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BMG Labtech Presents its Newest HTS Technology at European Laboratory Automation 2012

Published: Tuesday, May 22, 2012
Last Updated: Tuesday, May 22, 2012
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In Hamburg, Germany on May 30-31st BMG LABTECH, the Microplate Reader Company, will showcase its newest technology at ELA 2012.

Stop by Booth #120 to see unique and proprietary microplate reader technology that separates BMG LABTECH from the rest. BMG LABTECH features not found on any other instrument, include: ultra-fast, full spectrum (220-1000 nm) absorbance analysis for chemical or biological samples; laser-based,NEPHELOstarPlus_ACU.gif light-scattering nephelometery for measuring compound solubility; Atmospheric Control Unit (ACU) for optimizing cell-based assay experiments or for inducing disease states such as hypoxia; and Direct Optic Bottom reading for unmatched signal-to-noise ratios in all fluorescent protein assays such as GFP, YFP and mCherry.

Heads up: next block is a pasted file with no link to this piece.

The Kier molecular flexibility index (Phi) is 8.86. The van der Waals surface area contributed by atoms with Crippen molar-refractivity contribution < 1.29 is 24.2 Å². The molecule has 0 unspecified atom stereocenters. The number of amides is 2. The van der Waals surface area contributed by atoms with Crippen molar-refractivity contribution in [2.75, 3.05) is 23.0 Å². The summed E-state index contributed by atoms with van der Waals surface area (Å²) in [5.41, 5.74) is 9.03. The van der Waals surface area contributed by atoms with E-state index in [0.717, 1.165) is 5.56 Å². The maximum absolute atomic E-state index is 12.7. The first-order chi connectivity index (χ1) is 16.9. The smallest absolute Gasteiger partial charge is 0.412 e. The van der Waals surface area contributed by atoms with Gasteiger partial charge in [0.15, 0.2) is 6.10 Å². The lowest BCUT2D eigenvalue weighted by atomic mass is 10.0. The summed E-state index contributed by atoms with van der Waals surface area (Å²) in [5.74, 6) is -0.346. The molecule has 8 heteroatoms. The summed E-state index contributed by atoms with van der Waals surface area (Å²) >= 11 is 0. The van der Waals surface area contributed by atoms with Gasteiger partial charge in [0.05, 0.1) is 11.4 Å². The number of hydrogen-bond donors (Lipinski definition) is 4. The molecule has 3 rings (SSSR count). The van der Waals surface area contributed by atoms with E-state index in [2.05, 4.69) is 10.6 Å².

BMG LABTECH will also highlight their microplate readers in several application posters. One poster, presented in conjunction with Pharma Diagnostics, will show how the SoPRanoTM label-free technology is easily executed on a BMG LABTECH spectrometer-based microplate reader. When proteins bind to the SoPRanoTM Gold-Nano Rods, there is a shift in the ODmax. This ODmax shift is easily monitored with a BMG LABTECH spectrometer-based instrument, which can capture a full spectrum in less than one second per well. This allows protein-protein interactions to be readily monitored with this system. Another poster, in conjunction with BellBrook Laboratories, describes the generic Transcreener® FP assay platform that can be used to measure a diverse set of enzymes in an HTS format, including Methyltransferase, Acetyltransferase, Kinases, ATPases, and GTPases. These robust and highly reproducible assays were performed on the PHERAstar Plus HTS instrument using Simultaneous Dual Emission (SDE) detection. Simultaneous Dual Emission Detection substantially reduces plate read times and it corrects for any signal variations due to differences in well volumes, concentrations, or fluctuations in excitation energy.


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